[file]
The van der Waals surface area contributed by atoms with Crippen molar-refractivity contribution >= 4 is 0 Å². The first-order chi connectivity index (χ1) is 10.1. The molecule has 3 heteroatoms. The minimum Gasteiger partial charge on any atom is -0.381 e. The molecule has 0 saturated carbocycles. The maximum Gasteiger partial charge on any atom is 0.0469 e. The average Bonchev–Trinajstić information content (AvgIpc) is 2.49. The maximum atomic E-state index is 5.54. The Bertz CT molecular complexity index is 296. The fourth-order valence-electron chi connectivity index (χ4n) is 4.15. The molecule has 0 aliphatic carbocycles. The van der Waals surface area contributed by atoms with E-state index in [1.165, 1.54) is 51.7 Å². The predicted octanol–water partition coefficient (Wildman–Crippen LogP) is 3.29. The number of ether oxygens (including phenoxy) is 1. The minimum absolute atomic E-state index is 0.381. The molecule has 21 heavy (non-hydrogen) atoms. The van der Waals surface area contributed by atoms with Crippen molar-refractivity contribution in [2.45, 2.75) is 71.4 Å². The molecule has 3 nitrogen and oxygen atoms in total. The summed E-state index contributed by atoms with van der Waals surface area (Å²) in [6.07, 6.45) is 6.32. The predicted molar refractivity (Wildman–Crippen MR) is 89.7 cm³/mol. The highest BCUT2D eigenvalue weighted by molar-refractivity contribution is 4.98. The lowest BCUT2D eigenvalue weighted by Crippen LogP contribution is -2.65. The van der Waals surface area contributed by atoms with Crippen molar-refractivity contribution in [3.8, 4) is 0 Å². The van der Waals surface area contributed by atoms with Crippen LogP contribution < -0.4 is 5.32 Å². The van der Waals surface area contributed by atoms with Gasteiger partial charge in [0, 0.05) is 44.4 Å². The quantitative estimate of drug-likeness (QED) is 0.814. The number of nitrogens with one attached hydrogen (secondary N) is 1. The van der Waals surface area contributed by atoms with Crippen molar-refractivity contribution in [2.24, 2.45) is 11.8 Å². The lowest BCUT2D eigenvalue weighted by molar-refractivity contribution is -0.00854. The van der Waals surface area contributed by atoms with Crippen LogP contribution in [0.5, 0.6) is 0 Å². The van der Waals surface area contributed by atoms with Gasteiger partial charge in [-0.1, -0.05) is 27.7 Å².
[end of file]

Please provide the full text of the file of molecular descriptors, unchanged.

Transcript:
The van der Waals surface area contributed by atoms with Crippen molar-refractivity contribution >= 4 is 0 Å². The first-order chi connectivity index (χ1) is 10.1. The molecule has 3 heteroatoms. The minimum Gasteiger partial charge on any atom is -0.381 e. The molecule has 0 saturated carbocycles. The maximum Gasteiger partial charge on any atom is 0.0469 e. The average Bonchev–Trinajstić information content (AvgIpc) is 2.49. The maximum atomic E-state index is 5.54. The Bertz CT molecular complexity index is 296. The fourth-order valence-electron chi connectivity index (χ4n) is 4.15. The molecule has 0 aliphatic carbocycles. The van der Waals surface area contributed by atoms with E-state index in [1.165, 1.54) is 51.7 Å². The predicted octanol–water partition coefficient (Wildman–Crippen LogP) is 3.29. The number of ether oxygens (including phenoxy) is 1. The minimum absolute atomic E-state index is 0.381. The molecule has 21 heavy (non-hydrogen) atoms. The van der Waals surface area contributed by atoms with Crippen molar-refractivity contribution in [2.45, 2.75) is 71.4 Å². The molecule has 3 nitrogen and oxygen atoms in total. The summed E-state index contributed by atoms with van der Waals surface area (Å²) in [6.07, 6.45) is 6.32. The predicted molar refractivity (Wildman–Crippen MR) is 89.7 cm³/mol. The highest BCUT2D eigenvalue weighted by molar-refractivity contribution is 4.98. The lowest BCUT2D eigenvalue weighted by Crippen LogP contribution is -2.65. The van der Waals surface area contributed by atoms with Crippen molar-refractivity contribution in [3.8, 4) is 0 Å². The van der Waals surface area contributed by atoms with Crippen LogP contribution < -0.4 is 5.32 Å². The van der Waals surface area contributed by atoms with Gasteiger partial charge in [0, 0.05) is 44.4 Å². The quantitative estimate of drug-likeness (QED) is 0.814. The number of nitrogens with one attached hydrogen (secondary N) is 1. The van der Waals surface area contributed by atoms with Crippen molar-refractivity contribution in [2.24, 2.45) is 11.8 Å². The lowest BCUT2D eigenvalue weighted by molar-refractivity contribution is -0.00854. The van der Waals surface area contributed by atoms with Crippen LogP contribution in [0.5, 0.6) is 0 Å². The van der Waals surface area contributed by atoms with Gasteiger partial charge in [-0.1, -0.05) is 27.7 Å².